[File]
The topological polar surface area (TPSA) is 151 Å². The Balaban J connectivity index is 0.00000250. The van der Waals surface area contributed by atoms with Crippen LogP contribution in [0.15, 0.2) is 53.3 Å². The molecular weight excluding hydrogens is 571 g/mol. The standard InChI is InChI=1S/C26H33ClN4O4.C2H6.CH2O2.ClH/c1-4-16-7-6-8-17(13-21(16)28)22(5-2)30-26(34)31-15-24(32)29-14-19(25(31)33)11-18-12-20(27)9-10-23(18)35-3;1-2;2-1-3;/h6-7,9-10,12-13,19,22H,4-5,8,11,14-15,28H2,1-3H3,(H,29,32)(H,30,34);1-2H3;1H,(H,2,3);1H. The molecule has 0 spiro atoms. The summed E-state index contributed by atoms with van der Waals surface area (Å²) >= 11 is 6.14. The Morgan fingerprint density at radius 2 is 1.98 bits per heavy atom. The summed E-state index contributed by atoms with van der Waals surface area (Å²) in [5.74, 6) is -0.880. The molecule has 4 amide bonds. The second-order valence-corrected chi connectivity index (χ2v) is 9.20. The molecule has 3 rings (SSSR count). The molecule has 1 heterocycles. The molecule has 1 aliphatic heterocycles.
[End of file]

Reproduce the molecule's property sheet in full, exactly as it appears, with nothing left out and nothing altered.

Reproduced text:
The topological polar surface area (TPSA) is 151 Å². The Balaban J connectivity index is 0.00000250. The van der Waals surface area contributed by atoms with Crippen LogP contribution in [0.15, 0.2) is 53.3 Å². The molecular weight excluding hydrogens is 571 g/mol. The standard InChI is InChI=1S/C26H33ClN4O4.C2H6.CH2O2.ClH/c1-4-16-7-6-8-17(13-21(16)28)22(5-2)30-26(34)31-15-24(32)29-14-19(25(31)33)11-18-12-20(27)9-10-23(18)35-3;1-2;2-1-3;/h6-7,9-10,12-13,19,22H,4-5,8,11,14-15,28H2,1-3H3,(H,29,32)(H,30,34);1-2H3;1H,(H,2,3);1H. The molecule has 0 spiro atoms. The summed E-state index contributed by atoms with van der Waals surface area (Å²) >= 11 is 6.14. The Morgan fingerprint density at radius 2 is 1.98 bits per heavy atom. The summed E-state index contributed by atoms with van der Waals surface area (Å²) in [5.74, 6) is -0.880. The molecule has 4 amide bonds. The second-order valence-corrected chi connectivity index (χ2v) is 9.20. The molecule has 3 rings (SSSR count). The molecule has 1 heterocycles. The molecule has 1 aliphatic heterocycles.